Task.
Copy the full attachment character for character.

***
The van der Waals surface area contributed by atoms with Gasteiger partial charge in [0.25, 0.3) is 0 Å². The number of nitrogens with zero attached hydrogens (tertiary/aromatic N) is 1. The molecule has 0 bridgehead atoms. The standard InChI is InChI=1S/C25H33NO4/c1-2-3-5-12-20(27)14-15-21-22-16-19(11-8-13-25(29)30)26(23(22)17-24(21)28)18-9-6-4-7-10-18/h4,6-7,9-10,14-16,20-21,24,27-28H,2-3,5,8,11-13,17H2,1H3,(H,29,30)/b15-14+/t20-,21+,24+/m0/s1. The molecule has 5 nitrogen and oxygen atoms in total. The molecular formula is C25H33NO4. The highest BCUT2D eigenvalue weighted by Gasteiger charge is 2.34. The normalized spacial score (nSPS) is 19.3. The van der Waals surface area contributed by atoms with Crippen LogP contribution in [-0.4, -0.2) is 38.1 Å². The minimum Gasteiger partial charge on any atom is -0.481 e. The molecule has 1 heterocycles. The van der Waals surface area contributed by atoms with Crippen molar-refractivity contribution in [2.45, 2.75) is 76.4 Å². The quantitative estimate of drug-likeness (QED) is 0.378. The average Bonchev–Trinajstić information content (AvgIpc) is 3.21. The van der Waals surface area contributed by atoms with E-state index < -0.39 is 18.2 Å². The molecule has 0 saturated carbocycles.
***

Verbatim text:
The van der Waals surface area contributed by atoms with Gasteiger partial charge in [0.25, 0.3) is 0 Å². The number of nitrogens with zero attached hydrogens (tertiary/aromatic N) is 1. The molecule has 0 bridgehead atoms. The standard InChI is InChI=1S/C25H33NO4/c1-2-3-5-12-20(27)14-15-21-22-16-19(11-8-13-25(29)30)26(23(22)17-24(21)28)18-9-6-4-7-10-18/h4,6-7,9-10,14-16,20-21,24,27-28H,2-3,5,8,11-13,17H2,1H3,(H,29,30)/b15-14+/t20-,21+,24+/m0/s1. The molecule has 5 nitrogen and oxygen atoms in total. The molecular formula is C25H33NO4. The highest BCUT2D eigenvalue weighted by Gasteiger charge is 2.34. The normalized spacial score (nSPS) is 19.3. The van der Waals surface area contributed by atoms with Crippen LogP contribution in [-0.4, -0.2) is 38.1 Å². The minimum Gasteiger partial charge on any atom is -0.481 e. The molecule has 1 heterocycles. The van der Waals surface area contributed by atoms with Crippen molar-refractivity contribution in [2.45, 2.75) is 76.4 Å². The quantitative estimate of drug-likeness (QED) is 0.378. The average Bonchev–Trinajstić information content (AvgIpc) is 3.21. The van der Waals surface area contributed by atoms with E-state index < -0.39 is 18.2 Å². The molecule has 0 saturated carbocycles.